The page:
It is evident to everyone in Europe that we face a large amount of migration from the Middle East and Africa. The numbers have decreased very considerably in the past couple of years.

Anyway, it has had a huge effect. It has had a big effect on the politics of Europe. We see that from the elections in Italy, where a populist anti-immigrant government has been elected and in the countries of central and eastern Europe, where anti-migration governments have been elected. We cannot be in denial about the fact that this has changed politics. Public opinion in Europe is changing too. We see it evident in Germany, which was initially welcoming to millions of migrants. Now, public opinion is in a very different place in Germany and we cannot be blind to the realities of that.

John McGuinness (Carlow-Kilkenny, Fianna Fail)    It is happening in Austria as well.

 

When it comes to co-operation with source countries and transit countries, we have to bear in mind why people risk their lives to travel to Europe and to cross the seas in the way they do. It is because they come from countries that are badly governed or unsafe or where there is no economic opportunity. That is why it must be part of the core mission of Europe, when it comes to the Middle East and Africa, to try to build peace and security and bring about economic opportunities in the Middle East and Africa. We have seen how the power of the free market in Asia has lifted 1 billion people out of poverty in 20 years. We need to see that kind of power happen in Africa as well so that people are not forced to travel.

We need to step up border security as well because what is happening is terrible. People are travelling huge distances. Traffickers put them in dinghies and boats that are not seaworthy knowing full well that European navies and others will come to the rescue and bring them the rest of the journey. That is something that cannot be encouraged. None of us should in any way encourage human trafficking of that nature. The Libyan coastguard has a big job to do to deal with that.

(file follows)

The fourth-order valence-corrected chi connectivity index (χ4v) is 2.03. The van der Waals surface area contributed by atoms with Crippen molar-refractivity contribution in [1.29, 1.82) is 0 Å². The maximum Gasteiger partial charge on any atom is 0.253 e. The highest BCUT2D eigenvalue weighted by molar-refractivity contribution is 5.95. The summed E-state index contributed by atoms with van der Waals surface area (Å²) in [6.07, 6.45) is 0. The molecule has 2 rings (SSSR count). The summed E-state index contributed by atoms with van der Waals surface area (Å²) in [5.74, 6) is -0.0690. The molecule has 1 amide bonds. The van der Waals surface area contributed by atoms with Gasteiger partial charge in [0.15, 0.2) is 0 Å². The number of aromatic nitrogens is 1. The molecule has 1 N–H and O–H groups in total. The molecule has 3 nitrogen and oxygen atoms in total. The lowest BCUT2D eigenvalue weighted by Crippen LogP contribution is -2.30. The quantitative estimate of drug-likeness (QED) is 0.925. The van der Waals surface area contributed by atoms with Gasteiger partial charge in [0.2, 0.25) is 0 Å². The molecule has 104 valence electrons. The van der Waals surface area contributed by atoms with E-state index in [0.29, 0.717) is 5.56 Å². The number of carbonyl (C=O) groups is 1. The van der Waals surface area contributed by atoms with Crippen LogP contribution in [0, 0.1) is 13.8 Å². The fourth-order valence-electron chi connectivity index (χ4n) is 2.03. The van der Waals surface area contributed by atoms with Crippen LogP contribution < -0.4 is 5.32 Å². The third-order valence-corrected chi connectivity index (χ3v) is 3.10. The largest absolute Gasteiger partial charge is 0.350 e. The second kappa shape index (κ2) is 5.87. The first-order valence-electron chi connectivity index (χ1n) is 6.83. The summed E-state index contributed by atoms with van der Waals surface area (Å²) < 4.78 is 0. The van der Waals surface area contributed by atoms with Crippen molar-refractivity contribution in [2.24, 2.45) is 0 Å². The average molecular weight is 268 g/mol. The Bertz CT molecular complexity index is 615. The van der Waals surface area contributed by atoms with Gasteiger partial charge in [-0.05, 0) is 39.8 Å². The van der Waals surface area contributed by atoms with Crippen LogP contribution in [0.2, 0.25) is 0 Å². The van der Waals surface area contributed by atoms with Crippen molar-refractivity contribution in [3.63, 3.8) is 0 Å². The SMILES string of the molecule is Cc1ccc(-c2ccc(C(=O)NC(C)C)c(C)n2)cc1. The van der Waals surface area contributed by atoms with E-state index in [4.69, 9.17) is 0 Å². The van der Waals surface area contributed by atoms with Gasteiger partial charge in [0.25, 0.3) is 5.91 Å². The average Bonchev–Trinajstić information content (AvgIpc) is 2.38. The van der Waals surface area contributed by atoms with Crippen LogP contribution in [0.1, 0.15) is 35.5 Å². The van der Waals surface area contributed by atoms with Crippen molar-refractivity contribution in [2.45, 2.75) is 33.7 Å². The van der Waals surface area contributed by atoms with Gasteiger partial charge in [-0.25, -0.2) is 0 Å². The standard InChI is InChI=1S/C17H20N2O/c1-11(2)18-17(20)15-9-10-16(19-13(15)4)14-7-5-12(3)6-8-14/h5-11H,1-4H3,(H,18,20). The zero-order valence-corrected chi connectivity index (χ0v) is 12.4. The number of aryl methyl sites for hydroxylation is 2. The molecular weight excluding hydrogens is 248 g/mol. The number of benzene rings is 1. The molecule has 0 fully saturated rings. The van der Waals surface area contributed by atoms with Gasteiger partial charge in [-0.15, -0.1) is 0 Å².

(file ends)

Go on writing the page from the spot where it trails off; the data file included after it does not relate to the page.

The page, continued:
I note he failed to give an assurance that Ireland will stop training and funding the Libyan coastguard and, through the coastguard, the Libyan Government, which is torturing migrants in these camps.

The Taoiseach is Minister for Defence and, as such, he is responsible for this area of operations. In a parliamentary reply recently I was told that 139 suspected people smugglers or traffickers had been apprehended under Operation Sophia and that 545 boats were taken from criminal organisations. Were any of these boats or smugglers handed back to the Libyan coastguard? More important, were any of the refugees or migrants on these boats handed over to the Libyan coastguard or any other Libyan ships to be sent back to detention centres in Libya?

 

I will double check so that I am sure, but I am informed that none of them was handed over to the Libyan coastguard and that they were taken to European countries.

The Deputy ascribed comments to those various organisations. I am not sure that they said that about the Government. One or two might have but they certainly did not all say that. It is very much our position as a government that the camps or detention centres should be run by the United Nations High Commissioner for Refugees, UNHCR, or the International Organization for Migration, IOM.

 

The UNHCR said it.

 

That is very much the point I will make at the summit of European prime ministers later this week. Reception centres, where they exist, should be run by the UNHCR or the IOM so that we can be assured human rights are upheld and standards are protected. At the same time, we need to ensure we never equivocate on human trafficking. No one should do anything to facilitate these people smugglers and human traffickers.

I am afraid that some actors in this area are doing that. It might not be their intention but they are doing it.